'U' receives $5.8M gift towards bipolar research

Sunday, September 15, 2019 - 6:38pm

The Richard Tam Foundation gifted the University a $5.8 million gift Monday, Sept. 9.

The Richard Tam Foundation gifted the University a $5.8 million gift Monday, Sept. 9. Buy this photo
File Photo/Daily

The Richard Tam Foundation gifted the University a $5.8 million gift on Sept. 9, bringing the foundation’s total donations to $10 million.The gift will be used in partnership with the Heinz C. Prechter Bipolar Research Program to advance the translational part of bipolar disorder research at the University.

Melvin McInnis, professor of bipolar disorder and director of the Prechter Program, said his research team will have the opportunity to improve clinical care for patients with bipolar disorder.

McInnis said the gift will also support the University’s Precision Health effort, which was launched in the fall of 2017 to find personalized solutions to illness and diseases using large data sets. According to the Precision Health website, the organization received $500,000 from the gift. McInnis said his team will work to implement findings in the clinic.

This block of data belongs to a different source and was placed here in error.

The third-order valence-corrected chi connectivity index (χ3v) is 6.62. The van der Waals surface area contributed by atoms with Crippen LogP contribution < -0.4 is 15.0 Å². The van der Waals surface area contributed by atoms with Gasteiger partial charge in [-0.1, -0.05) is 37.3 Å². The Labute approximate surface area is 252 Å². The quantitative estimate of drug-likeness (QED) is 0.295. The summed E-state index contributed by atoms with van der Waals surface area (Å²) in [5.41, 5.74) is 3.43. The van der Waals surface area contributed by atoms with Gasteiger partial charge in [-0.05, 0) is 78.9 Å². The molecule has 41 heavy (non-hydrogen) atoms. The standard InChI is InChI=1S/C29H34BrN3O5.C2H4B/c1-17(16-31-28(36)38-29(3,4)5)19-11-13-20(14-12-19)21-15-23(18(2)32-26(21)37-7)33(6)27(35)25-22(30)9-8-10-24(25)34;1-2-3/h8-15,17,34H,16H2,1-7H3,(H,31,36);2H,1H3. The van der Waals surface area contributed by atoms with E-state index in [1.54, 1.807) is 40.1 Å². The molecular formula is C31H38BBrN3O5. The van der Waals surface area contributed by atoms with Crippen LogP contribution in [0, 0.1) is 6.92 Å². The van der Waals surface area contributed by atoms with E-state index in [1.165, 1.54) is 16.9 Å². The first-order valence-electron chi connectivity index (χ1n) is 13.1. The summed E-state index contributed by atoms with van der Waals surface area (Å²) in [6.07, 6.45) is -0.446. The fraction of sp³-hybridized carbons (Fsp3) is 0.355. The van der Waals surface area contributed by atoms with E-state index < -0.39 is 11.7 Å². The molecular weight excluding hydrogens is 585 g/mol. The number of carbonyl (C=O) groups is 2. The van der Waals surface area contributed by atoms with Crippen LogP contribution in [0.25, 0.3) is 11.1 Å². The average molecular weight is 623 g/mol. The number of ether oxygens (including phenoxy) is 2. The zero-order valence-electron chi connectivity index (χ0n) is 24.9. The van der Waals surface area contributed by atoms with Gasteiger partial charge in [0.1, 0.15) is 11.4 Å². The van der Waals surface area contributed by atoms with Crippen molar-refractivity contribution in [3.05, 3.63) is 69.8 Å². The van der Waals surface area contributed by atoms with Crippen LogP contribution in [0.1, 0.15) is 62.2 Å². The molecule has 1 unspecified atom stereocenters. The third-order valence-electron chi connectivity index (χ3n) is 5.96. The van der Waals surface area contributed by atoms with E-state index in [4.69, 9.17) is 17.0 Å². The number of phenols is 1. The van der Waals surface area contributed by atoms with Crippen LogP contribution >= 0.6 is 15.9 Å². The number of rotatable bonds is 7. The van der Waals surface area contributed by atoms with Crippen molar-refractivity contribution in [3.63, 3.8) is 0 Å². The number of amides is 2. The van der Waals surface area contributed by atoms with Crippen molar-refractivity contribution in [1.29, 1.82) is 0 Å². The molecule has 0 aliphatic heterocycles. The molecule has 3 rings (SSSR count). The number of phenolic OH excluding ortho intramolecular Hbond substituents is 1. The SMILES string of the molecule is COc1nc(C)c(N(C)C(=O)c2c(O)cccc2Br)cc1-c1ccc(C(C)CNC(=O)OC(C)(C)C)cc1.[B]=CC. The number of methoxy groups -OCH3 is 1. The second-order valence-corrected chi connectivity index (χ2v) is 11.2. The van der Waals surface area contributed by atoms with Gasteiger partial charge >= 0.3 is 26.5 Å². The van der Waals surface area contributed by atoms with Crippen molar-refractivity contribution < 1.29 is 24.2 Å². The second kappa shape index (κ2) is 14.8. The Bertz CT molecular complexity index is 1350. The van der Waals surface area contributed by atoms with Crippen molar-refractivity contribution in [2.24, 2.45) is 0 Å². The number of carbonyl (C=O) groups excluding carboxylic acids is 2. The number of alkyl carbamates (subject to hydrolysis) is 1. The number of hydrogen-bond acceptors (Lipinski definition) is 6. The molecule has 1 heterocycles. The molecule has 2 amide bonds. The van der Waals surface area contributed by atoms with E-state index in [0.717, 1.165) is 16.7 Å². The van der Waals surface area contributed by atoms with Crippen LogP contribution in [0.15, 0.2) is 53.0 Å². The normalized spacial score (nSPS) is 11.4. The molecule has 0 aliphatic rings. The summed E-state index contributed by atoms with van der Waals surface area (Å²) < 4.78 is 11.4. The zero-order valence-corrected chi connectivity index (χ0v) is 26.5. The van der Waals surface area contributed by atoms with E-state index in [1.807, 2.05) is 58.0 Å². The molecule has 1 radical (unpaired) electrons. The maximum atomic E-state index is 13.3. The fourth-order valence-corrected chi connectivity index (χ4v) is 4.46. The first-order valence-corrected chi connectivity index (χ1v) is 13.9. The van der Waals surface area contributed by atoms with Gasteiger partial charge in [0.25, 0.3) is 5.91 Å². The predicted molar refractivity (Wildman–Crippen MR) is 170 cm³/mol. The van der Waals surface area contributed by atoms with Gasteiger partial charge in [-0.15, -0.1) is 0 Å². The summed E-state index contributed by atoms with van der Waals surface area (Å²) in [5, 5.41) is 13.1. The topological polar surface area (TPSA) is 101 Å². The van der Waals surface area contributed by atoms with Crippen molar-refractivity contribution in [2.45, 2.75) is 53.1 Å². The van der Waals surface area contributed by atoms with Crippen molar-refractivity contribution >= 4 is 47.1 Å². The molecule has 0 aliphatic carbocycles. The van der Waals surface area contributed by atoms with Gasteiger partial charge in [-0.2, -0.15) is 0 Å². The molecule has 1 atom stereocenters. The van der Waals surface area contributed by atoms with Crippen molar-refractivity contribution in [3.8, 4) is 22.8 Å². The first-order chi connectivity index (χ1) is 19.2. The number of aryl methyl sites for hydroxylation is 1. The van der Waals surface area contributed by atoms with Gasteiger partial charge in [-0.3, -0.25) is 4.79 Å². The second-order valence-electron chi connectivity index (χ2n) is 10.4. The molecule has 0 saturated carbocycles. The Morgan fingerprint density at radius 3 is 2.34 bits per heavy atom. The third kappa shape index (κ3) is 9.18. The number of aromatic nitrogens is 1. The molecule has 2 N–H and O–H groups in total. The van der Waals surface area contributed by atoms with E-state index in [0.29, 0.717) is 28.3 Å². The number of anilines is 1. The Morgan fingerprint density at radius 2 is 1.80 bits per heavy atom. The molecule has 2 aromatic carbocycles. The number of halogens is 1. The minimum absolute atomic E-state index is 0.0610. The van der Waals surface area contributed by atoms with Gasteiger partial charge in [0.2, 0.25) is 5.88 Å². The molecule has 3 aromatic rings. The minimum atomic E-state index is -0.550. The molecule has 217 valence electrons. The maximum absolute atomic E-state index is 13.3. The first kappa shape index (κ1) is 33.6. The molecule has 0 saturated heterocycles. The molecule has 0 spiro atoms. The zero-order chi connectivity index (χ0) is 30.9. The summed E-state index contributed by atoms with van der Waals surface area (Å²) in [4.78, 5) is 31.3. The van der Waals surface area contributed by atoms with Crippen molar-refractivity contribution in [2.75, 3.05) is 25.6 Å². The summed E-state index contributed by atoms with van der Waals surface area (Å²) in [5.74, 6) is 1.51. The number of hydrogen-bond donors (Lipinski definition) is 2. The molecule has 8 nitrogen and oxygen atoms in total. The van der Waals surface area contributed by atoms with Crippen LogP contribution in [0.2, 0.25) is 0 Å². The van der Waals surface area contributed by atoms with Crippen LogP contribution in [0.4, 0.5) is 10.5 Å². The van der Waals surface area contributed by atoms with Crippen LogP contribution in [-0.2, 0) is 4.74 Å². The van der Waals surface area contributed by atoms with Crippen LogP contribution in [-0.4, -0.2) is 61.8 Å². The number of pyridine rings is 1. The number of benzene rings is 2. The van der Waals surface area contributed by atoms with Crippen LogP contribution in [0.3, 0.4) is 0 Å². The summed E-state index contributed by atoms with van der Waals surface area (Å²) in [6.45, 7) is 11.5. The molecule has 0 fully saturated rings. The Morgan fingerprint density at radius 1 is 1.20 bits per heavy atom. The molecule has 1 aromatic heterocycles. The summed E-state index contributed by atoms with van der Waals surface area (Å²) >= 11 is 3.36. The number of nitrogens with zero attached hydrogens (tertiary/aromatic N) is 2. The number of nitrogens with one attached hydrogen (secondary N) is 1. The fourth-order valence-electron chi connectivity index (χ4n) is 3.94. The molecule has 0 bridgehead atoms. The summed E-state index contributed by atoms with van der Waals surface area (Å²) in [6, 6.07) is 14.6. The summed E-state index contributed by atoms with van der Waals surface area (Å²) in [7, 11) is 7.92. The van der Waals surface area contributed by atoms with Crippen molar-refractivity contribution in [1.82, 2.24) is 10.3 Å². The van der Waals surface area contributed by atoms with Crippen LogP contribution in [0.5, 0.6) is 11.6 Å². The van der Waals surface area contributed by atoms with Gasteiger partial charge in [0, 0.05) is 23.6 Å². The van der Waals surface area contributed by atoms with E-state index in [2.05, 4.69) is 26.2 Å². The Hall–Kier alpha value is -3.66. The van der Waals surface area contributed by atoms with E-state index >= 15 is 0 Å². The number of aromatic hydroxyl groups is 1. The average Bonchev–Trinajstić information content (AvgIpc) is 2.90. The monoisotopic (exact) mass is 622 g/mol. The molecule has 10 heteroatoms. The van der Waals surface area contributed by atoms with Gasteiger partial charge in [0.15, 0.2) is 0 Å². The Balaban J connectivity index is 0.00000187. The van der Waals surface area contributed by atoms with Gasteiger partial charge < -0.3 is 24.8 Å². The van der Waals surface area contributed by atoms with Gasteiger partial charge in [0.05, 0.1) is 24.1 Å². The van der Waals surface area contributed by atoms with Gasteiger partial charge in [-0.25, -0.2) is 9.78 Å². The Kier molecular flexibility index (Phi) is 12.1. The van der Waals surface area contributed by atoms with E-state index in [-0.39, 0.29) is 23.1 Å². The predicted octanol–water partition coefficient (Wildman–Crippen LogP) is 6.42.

“The goal of the Tam foundation gift is to enhance the work in bipolar disorder … and to utilize data that have been collected over the past 10-12 years here at the bipolar program in order to … advance research and the knowledge of bipolar disorder to work towards translating the research that has been done so far into clinical utility,” McInnis said.

McInnis emphasized the importance of bipolar disorder research. He said about 3-4 percent of the U.S. population has the illness, which is characterized by recurrent mediums of depression and can range in severity. He said the illness is life-long and can cause personal and health problems, and added that about 20 percent of people with the illness attempt to or actually do harm themselves.

The gift will also fund a professorship in the Department of Psychiatry at Michigan Medicine and support graduate students working in bipolar disorder research and other research in cell biology.

McInnis said the gift has brought new excitement to this team.

“This gift energizes the University,” McInnis said. “It energizes the work that we’re doing here, and it’s very attractive to dedicated people who want to focus their careers on research in bipolar disorder. This is just a major effort that we’re embarking on.”